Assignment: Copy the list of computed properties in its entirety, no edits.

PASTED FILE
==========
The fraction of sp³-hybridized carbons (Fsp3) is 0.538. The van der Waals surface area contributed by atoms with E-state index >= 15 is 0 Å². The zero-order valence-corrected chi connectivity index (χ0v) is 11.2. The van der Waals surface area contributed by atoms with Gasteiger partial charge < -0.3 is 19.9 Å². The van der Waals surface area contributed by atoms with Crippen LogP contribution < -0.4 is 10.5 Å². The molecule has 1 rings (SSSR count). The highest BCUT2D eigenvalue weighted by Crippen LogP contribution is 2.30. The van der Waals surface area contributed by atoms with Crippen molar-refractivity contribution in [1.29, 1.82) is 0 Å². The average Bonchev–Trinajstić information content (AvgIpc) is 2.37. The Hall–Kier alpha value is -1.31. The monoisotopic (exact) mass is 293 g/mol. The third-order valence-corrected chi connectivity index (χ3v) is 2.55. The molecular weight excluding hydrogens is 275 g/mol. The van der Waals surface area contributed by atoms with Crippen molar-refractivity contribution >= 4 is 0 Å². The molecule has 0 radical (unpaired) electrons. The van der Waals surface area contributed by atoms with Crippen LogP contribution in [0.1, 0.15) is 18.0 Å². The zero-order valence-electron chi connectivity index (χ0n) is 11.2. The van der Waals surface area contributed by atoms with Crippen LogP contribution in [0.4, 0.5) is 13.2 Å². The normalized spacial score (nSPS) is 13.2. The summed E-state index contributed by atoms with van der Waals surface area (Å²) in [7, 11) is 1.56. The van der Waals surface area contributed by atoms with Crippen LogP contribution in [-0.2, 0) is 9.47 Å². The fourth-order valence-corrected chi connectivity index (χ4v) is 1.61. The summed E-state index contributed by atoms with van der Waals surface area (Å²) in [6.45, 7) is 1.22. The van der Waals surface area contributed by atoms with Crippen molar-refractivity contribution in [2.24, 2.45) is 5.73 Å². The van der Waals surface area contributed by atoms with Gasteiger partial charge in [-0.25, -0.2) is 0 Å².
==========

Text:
The fraction of sp³-hybridized carbons (Fsp3) is 0.538. The van der Waals surface area contributed by atoms with E-state index >= 15 is 0 Å². The zero-order valence-corrected chi connectivity index (χ0v) is 11.2. The van der Waals surface area contributed by atoms with Gasteiger partial charge < -0.3 is 19.9 Å². The van der Waals surface area contributed by atoms with Crippen LogP contribution < -0.4 is 10.5 Å². The molecule has 1 rings (SSSR count). The highest BCUT2D eigenvalue weighted by Crippen LogP contribution is 2.30. The van der Waals surface area contributed by atoms with Crippen molar-refractivity contribution in [1.29, 1.82) is 0 Å². The average Bonchev–Trinajstić information content (AvgIpc) is 2.37. The Hall–Kier alpha value is -1.31. The monoisotopic (exact) mass is 293 g/mol. The third-order valence-corrected chi connectivity index (χ3v) is 2.55. The molecular weight excluding hydrogens is 275 g/mol. The van der Waals surface area contributed by atoms with Crippen molar-refractivity contribution >= 4 is 0 Å². The molecule has 0 radical (unpaired) electrons. The van der Waals surface area contributed by atoms with Crippen LogP contribution in [0.1, 0.15) is 18.0 Å². The zero-order valence-electron chi connectivity index (χ0n) is 11.2. The van der Waals surface area contributed by atoms with Crippen LogP contribution in [0.4, 0.5) is 13.2 Å². The normalized spacial score (nSPS) is 13.2. The summed E-state index contributed by atoms with van der Waals surface area (Å²) in [7, 11) is 1.56. The van der Waals surface area contributed by atoms with Crippen LogP contribution in [-0.2, 0) is 9.47 Å². The fourth-order valence-corrected chi connectivity index (χ4v) is 1.61. The summed E-state index contributed by atoms with van der Waals surface area (Å²) in [6.45, 7) is 1.22. The van der Waals surface area contributed by atoms with Crippen molar-refractivity contribution in [2.24, 2.45) is 5.73 Å². The van der Waals surface area contributed by atoms with Gasteiger partial charge in [-0.25, -0.2) is 0 Å².